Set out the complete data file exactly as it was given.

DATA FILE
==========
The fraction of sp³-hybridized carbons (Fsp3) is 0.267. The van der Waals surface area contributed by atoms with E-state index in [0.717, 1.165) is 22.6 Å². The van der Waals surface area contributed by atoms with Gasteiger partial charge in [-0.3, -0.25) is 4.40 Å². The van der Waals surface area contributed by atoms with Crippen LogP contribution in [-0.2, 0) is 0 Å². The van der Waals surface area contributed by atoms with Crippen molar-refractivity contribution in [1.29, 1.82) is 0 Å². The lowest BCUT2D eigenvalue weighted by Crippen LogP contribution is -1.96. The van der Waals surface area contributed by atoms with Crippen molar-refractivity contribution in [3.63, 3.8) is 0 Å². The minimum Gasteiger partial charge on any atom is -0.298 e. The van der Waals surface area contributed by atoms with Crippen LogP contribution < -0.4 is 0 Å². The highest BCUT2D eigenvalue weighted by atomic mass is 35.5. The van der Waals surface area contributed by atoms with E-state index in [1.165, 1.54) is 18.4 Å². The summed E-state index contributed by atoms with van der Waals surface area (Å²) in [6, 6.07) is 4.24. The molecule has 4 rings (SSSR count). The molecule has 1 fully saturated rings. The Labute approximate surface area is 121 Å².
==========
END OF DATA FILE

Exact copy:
The fraction of sp³-hybridized carbons (Fsp3) is 0.267. The van der Waals surface area contributed by atoms with E-state index in [0.717, 1.165) is 22.6 Å². The van der Waals surface area contributed by atoms with Gasteiger partial charge in [-0.3, -0.25) is 4.40 Å². The van der Waals surface area contributed by atoms with Crippen LogP contribution in [-0.2, 0) is 0 Å². The van der Waals surface area contributed by atoms with Crippen molar-refractivity contribution in [1.29, 1.82) is 0 Å². The lowest BCUT2D eigenvalue weighted by Crippen LogP contribution is -1.96. The van der Waals surface area contributed by atoms with Crippen molar-refractivity contribution in [3.63, 3.8) is 0 Å². The minimum Gasteiger partial charge on any atom is -0.298 e. The van der Waals surface area contributed by atoms with Crippen LogP contribution < -0.4 is 0 Å². The highest BCUT2D eigenvalue weighted by atomic mass is 35.5. The van der Waals surface area contributed by atoms with E-state index in [1.165, 1.54) is 18.4 Å². The summed E-state index contributed by atoms with van der Waals surface area (Å²) in [6, 6.07) is 4.24. The molecule has 4 rings (SSSR count). The molecule has 1 fully saturated rings. The Labute approximate surface area is 121 Å².